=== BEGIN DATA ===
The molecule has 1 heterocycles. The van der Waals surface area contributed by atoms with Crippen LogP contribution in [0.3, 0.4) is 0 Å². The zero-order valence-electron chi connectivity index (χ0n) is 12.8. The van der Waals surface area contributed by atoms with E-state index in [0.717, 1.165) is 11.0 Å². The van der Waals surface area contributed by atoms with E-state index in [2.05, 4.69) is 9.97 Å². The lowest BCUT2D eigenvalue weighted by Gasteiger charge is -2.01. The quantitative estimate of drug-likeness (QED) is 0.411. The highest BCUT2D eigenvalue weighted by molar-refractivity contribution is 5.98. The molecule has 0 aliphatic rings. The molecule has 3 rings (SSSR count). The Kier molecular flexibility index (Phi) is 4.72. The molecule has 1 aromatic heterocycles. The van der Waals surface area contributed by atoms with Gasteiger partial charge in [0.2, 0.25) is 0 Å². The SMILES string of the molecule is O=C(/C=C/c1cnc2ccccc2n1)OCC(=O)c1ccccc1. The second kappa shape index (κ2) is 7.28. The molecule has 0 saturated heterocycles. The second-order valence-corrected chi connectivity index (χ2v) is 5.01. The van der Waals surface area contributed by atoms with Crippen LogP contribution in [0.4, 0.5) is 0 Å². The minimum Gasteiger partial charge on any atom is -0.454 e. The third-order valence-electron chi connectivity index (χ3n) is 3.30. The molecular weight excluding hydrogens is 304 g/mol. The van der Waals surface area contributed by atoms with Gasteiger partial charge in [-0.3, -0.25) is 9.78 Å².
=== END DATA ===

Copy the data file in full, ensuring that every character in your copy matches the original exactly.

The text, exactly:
The molecule has 1 heterocycles. The van der Waals surface area contributed by atoms with Crippen LogP contribution in [0.3, 0.4) is 0 Å². The zero-order valence-electron chi connectivity index (χ0n) is 12.8. The van der Waals surface area contributed by atoms with E-state index in [0.717, 1.165) is 11.0 Å². The van der Waals surface area contributed by atoms with E-state index in [2.05, 4.69) is 9.97 Å². The lowest BCUT2D eigenvalue weighted by Gasteiger charge is -2.01. The quantitative estimate of drug-likeness (QED) is 0.411. The highest BCUT2D eigenvalue weighted by molar-refractivity contribution is 5.98. The molecule has 0 aliphatic rings. The molecule has 3 rings (SSSR count). The Kier molecular flexibility index (Phi) is 4.72. The molecule has 1 aromatic heterocycles. The van der Waals surface area contributed by atoms with Gasteiger partial charge in [0.2, 0.25) is 0 Å². The SMILES string of the molecule is O=C(/C=C/c1cnc2ccccc2n1)OCC(=O)c1ccccc1. The second kappa shape index (κ2) is 7.28. The molecule has 0 saturated heterocycles. The second-order valence-corrected chi connectivity index (χ2v) is 5.01. The van der Waals surface area contributed by atoms with Crippen LogP contribution in [0.4, 0.5) is 0 Å². The minimum Gasteiger partial charge on any atom is -0.454 e. The third-order valence-electron chi connectivity index (χ3n) is 3.30. The molecular weight excluding hydrogens is 304 g/mol. The van der Waals surface area contributed by atoms with Gasteiger partial charge in [-0.3, -0.25) is 9.78 Å².